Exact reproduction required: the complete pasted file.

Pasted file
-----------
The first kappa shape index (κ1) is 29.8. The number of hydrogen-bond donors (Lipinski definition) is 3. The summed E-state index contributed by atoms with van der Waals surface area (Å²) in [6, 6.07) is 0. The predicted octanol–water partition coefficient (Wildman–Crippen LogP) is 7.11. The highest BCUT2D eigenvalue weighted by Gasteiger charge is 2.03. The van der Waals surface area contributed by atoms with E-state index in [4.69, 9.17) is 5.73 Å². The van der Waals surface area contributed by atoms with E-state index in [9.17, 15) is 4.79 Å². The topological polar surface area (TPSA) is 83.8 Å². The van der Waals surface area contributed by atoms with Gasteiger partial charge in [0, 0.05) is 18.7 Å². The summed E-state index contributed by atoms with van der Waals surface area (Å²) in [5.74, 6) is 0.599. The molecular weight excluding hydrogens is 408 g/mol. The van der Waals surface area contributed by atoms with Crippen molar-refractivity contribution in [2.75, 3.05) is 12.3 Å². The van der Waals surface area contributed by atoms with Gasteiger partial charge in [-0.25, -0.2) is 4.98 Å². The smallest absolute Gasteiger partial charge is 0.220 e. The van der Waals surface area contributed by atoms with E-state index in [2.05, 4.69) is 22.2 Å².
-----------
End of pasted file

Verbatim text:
The first kappa shape index (κ1) is 29.8. The number of hydrogen-bond donors (Lipinski definition) is 3. The summed E-state index contributed by atoms with van der Waals surface area (Å²) in [6, 6.07) is 0. The predicted octanol–water partition coefficient (Wildman–Crippen LogP) is 7.11. The highest BCUT2D eigenvalue weighted by Gasteiger charge is 2.03. The van der Waals surface area contributed by atoms with E-state index in [4.69, 9.17) is 5.73 Å². The van der Waals surface area contributed by atoms with E-state index in [9.17, 15) is 4.79 Å². The topological polar surface area (TPSA) is 83.8 Å². The van der Waals surface area contributed by atoms with Gasteiger partial charge in [0, 0.05) is 18.7 Å². The summed E-state index contributed by atoms with van der Waals surface area (Å²) in [5.74, 6) is 0.599. The molecular weight excluding hydrogens is 408 g/mol. The van der Waals surface area contributed by atoms with Crippen molar-refractivity contribution in [2.75, 3.05) is 12.3 Å². The van der Waals surface area contributed by atoms with Gasteiger partial charge in [-0.25, -0.2) is 4.98 Å². The smallest absolute Gasteiger partial charge is 0.220 e. The van der Waals surface area contributed by atoms with E-state index in [2.05, 4.69) is 22.2 Å².